University of Maryland community members are optimistic that Joe Biden’s administration will revitalize federal Title IX regulations — but it may take months for college campuses to see changes.

In May, the Trump administration released its long-awaited regulations, much to the condemnation of students and administration officials. Community members particularly objected to the requirement that colleges had to hold live hearings that allow for the cross-examination of sexual misconduct survivors.

“I was very uncomfortable. I was very sad and a bit distraught,” Naomi Lichtenstein, the Student Government Association’s sexual misconduct prevention director, said of her reaction to the regulations. “I’m optimistic about a lot of things, but I’m also simultaneously hesitant to see how much attention is paid to certain nuances.”

Biden has signaled a desire to overturn the Trump administration’s regulations. He said on his campaign website that “backstepping on Title IX is unacceptable,” and pledged to expand survivors’ options to report sexual misconduct.

The cross-examination requirement is among the changes that community members are pushing for removal.

“This is not a court case. We’re not a court,” university President Darryll Pines said in a January interview. “I think the Biden administration will make really sound recommendations. I think they care about the victims’ rights.”

Grace Karmiol, director of this university’s Office of Civil Rights and Sexual Misconduct, worried the cross-examination requirement would have a “chilling effect” on the number of complainants coming forward with sexual misconduct allegations. In the months since the regulations went into effect, though, the university has “found that complainants are not reluctant to come forward,” Karmiol said.

[Department of Education releases new Title IX guidelines amid coronavirus closure]

Biden’s campaign website also stated that his administration would seek to restore the Obama administration’s “Dear Colleague” letter, which outlined how colleges should conduct Title IX proceedings. The letter told more than 7,000 colleges to use the preponderance of evidence standard, which states that the burden of proof is met if there is a greater than 50 percent chance that the incident occurred, in sexual misconduct cases.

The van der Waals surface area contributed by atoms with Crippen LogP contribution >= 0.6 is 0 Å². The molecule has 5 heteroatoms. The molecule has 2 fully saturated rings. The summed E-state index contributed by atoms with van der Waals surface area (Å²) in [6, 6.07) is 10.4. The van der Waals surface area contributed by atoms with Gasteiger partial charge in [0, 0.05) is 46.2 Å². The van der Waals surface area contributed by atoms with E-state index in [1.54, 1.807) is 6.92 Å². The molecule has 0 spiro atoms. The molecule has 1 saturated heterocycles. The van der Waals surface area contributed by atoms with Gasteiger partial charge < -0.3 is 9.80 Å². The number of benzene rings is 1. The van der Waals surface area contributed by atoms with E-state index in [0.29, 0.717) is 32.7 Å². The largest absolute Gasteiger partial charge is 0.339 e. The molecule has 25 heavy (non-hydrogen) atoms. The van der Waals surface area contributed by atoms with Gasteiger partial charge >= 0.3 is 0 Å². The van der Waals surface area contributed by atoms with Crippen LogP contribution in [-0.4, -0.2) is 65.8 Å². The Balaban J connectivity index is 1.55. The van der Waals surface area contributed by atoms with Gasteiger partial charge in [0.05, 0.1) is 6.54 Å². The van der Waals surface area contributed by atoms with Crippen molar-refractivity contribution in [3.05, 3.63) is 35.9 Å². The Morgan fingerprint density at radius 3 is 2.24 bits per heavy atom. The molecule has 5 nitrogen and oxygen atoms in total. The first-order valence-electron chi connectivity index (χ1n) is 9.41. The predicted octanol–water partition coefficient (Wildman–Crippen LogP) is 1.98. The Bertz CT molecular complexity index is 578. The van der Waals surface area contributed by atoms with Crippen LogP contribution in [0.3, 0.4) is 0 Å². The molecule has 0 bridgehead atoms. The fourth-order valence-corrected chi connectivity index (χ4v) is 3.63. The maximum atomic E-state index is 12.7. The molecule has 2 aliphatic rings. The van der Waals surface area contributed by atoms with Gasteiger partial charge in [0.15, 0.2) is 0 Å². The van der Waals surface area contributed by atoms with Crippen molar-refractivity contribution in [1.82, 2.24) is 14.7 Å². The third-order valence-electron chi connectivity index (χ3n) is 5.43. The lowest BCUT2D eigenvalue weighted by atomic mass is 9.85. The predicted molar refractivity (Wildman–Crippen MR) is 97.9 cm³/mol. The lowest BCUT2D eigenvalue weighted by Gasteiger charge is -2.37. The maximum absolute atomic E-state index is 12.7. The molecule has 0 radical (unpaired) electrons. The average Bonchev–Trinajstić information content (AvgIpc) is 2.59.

But community members hope the Biden administration will go beyond Obama-era guidance. 

“I hope that the Biden administration sees that though we were pushed backwards, I hope we can go five steps forward,” said Elizabeth Mafrici, the president of the student group Preventing Sexual Assault.

Specifically, Mafrici wants the federal government to push for more resources for students who do not want to go through the Title IX process. She hopes resources such as this university’s CARE to Stop Violence program, which provides free and confidential support to sexual misconduct survivors, become more widespread.

[UMD SGA challenges Betsy DeVos’ Title IX guidelines in public comments]

Meanwhile, Lichtenstein hopes the Biden administration engages more with students when crafting its policies. 

“I would be happy to see if they had some actual perspective that had experienced, or actually included testimonies from individuals who identify as trans and have been survivors of sexual assault,” the junior environmental science and policy major said.

But it will take time to overturn the Trump-era regulations, said Karmiol.

The Trump administration issued federal regulations on Title IX — a contrast from the Obama administration, which issued federal guidance for colleges. Federal regulations are harder to overturn, Karmiol said.

In order to overturn the Trump administration’s regulations, the Biden administration will have to undergo a federal rule-making process, in which the public has a chance to comment on a proposed rule, Karmiol said.

Karmiol expects changes to Title IX to come within 18 months.

“It won’t happen immediately,” she said.

This timeframe has been hard for Mafrici to grapple with. She has been working for years to improve Title IX policies on this university’s campus, she said. And since she’s a senior, it’s unlikely that Title IX changes will come while she is still a student.

“I’m very disheartened by how long it’s gonna take,” the public policy and women’s studies major said. “I spent four years banging my head against the wall under a Trump administration.”

But there is a possibility that the Biden administration will change Title IX policies through executive action, Karmiol said.

For example, Biden could sign an executive order that would remove the cross-examination mandate. But Karmiol acknowledged that federal regulations remain more powerful since they cannot be immediately overridden by another presidential administration.

But it’s still difficult to know exactly how the process will play out, Karmiol said.

“It’s hard to speculate what’s gonna happen,” Karmiol said. “It’s hard to have a crystal ball and see into the future.”

The Office of Civil Rights and Sexual Misconduct can be reached at 301-405-1142 or The crisis line for the CARE to Stop Violence program is 301-741-3442.